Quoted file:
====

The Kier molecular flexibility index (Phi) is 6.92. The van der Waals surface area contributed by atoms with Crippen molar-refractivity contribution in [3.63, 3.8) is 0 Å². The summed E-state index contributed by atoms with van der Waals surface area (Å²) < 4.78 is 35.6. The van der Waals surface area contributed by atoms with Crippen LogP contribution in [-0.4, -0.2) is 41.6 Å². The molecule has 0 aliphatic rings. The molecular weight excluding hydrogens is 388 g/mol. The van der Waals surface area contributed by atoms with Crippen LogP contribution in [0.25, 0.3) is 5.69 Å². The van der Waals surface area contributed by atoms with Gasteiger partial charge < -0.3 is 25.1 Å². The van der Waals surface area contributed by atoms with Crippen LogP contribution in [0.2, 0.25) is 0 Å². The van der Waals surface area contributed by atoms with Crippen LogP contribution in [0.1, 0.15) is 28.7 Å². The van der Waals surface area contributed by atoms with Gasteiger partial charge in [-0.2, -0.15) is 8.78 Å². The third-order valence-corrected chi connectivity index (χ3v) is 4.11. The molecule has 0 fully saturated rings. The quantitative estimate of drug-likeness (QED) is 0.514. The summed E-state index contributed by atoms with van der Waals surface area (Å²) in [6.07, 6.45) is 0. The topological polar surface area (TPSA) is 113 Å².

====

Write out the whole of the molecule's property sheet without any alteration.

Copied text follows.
The Kier molecular flexibility index (Phi) is 6.92. The van der Waals surface area contributed by atoms with Crippen molar-refractivity contribution in [3.63, 3.8) is 0 Å². The summed E-state index contributed by atoms with van der Waals surface area (Å²) < 4.78 is 35.6. The van der Waals surface area contributed by atoms with Crippen LogP contribution in [-0.4, -0.2) is 41.6 Å². The molecule has 0 aliphatic rings. The molecular weight excluding hydrogens is 388 g/mol. The van der Waals surface area contributed by atoms with Crippen LogP contribution in [0.25, 0.3) is 5.69 Å². The van der Waals surface area contributed by atoms with Gasteiger partial charge < -0.3 is 25.1 Å². The van der Waals surface area contributed by atoms with Crippen LogP contribution in [0.2, 0.25) is 0 Å². The van der Waals surface area contributed by atoms with Crippen LogP contribution in [0.1, 0.15) is 28.7 Å². The van der Waals surface area contributed by atoms with Gasteiger partial charge in [-0.2, -0.15) is 8.78 Å². The third-order valence-corrected chi connectivity index (χ3v) is 4.11. The molecule has 0 fully saturated rings. The quantitative estimate of drug-likeness (QED) is 0.514. The summed E-state index contributed by atoms with van der Waals surface area (Å²) in [6.07, 6.45) is 0. The topological polar surface area (TPSA) is 113 Å².